Deng Xiaoping and his supporters, contrary to popular legend, did not agree on a reform program at the Third Plenum of the Eighth Party Congress in 1978, which installed him in power. A Chinese reform official by the name of Bao Tong later admitted as much: “In fact, reform wasn’t discussed. Reform wasn’t listed on the agenda, nor was it mentioned in the work reports.” (...)This is the book.
Throughout the reform process, the Chinese Communist Party simply reacted to (and wisely did not oppose) bottom-up reform initiatives that emanated largely from the rural population. (...)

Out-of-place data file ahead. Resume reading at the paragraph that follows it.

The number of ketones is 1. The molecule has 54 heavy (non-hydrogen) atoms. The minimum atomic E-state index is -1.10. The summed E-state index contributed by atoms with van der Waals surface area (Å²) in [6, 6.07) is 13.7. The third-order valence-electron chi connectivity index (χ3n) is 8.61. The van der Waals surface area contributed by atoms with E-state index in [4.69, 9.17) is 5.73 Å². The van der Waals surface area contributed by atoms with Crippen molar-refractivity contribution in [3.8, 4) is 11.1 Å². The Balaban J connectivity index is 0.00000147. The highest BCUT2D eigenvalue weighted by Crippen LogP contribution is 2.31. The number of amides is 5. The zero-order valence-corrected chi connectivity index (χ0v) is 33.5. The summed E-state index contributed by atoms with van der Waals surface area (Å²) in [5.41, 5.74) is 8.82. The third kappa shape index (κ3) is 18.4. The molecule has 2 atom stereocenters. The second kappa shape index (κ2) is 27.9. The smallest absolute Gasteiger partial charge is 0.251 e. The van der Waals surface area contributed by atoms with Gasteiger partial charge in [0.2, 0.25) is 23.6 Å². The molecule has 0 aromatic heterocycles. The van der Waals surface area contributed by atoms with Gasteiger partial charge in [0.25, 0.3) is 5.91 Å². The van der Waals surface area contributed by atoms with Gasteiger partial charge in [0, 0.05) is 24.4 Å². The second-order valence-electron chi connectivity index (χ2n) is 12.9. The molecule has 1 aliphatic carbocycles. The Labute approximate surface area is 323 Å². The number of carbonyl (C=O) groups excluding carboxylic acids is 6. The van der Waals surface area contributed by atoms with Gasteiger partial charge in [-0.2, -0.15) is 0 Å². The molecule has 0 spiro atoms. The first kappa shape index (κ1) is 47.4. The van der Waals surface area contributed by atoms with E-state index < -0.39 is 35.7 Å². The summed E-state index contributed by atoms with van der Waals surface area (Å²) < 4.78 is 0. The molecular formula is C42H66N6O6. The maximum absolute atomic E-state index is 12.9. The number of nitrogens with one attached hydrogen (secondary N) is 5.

Private business originated in agriculture, spread to the cities, and then returned to the countryside as rural-based industry. Many large private manufacturing firms developed in predominantly agricultural provinces (Zhejiang, Shandong, Guangdong, Hunan, and Sichuan).
Tuesday, February 2, 2010
Mao was right: the revolution came from the countryside
If the thesis is correct, much of the recent history of China should be rewritten: